It was the end of civilization as we know it,” says Mike Hart, CEO of California’s Sierra Railroad, of the rolling blackouts that devastated California last year. But the crisis also gave Hart an idea. “I looked at one of our locomotives and thought: We could supply an entire town with power.”
The Sierra Railroad, a freight and tourism line in central California, has decided to retrofit 48 of its diesel-powered locomotives to generate power. Rather than being connected to a train’s wheel system, each locomotive’s diesel generator will be linked to an electric inverter, a standard device used to create electrical energy in equipment ranging from windmills to solar cells. Together, the 48 trains will produce 100 megawatts of electricity, enough for 100,000 homes. In a crisis, they could deliver power anywhere in the country.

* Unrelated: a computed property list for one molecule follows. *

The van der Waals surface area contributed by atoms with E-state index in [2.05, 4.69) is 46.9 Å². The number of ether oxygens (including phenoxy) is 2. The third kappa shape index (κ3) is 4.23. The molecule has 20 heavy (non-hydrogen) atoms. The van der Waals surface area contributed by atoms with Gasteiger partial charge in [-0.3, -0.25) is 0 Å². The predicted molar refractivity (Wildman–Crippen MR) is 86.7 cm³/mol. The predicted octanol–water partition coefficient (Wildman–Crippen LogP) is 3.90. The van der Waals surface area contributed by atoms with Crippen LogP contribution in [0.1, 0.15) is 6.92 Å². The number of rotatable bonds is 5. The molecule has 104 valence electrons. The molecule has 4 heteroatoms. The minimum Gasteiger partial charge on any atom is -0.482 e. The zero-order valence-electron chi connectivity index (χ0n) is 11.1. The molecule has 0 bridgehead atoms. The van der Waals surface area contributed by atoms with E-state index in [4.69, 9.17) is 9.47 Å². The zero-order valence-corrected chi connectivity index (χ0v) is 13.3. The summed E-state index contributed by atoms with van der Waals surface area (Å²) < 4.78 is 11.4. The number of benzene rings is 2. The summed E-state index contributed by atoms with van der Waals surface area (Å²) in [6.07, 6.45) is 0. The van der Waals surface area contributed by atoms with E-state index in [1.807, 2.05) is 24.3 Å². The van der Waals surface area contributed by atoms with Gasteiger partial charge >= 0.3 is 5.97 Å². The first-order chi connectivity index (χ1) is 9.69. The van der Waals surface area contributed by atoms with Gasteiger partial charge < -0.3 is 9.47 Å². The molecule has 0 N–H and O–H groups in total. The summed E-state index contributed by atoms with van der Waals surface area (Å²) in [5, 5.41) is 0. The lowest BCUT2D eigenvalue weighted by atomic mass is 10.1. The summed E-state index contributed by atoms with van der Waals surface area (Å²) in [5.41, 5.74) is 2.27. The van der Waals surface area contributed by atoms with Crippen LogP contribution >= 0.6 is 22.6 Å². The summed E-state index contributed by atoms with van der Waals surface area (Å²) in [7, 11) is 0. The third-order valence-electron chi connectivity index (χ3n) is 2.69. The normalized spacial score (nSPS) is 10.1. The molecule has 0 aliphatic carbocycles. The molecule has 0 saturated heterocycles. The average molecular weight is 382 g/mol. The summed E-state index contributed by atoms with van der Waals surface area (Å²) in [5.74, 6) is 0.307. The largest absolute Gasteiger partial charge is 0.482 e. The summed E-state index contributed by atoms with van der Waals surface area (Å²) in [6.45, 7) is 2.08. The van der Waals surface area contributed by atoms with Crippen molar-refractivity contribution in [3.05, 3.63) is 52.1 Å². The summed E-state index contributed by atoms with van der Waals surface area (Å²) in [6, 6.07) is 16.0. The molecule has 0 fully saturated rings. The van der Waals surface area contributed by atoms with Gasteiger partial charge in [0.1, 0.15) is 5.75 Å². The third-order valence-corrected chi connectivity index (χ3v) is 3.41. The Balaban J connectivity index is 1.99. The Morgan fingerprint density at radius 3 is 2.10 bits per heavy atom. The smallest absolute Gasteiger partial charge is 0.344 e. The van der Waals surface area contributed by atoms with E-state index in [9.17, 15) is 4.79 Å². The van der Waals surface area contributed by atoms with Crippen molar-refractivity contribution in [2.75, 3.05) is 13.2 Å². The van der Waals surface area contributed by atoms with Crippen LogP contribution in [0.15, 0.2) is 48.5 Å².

But what made Hart’s good idea better was his decision to use biodiesel as the fuel. Biodiesel is made from agricultural sources such as soybeans, rapeseed, or even recycled cooking oil. Unlike other alternative fuels, it can power existing diesel engines with little or no modification. Biodiesel is currently used only by a few federal agencies, municipalities, and universities, because it’s more expensive than regular diesel. But the fuel has been found to reduce carbon dioxide emissions by as much as 78 percent. Hart’s goal is to use the fuel to bring about a 95 percent decrease in net pollution, making his operation “cleaner than most coal-fired power plants.”
The first locomotive will begin supplying power in 2003, but already Hart has won a 2002 Environmental Award from the U.S. government. He insists it’s just the beginning. “Railroads,” he says, “are the largest source of untapped electricity in the country.”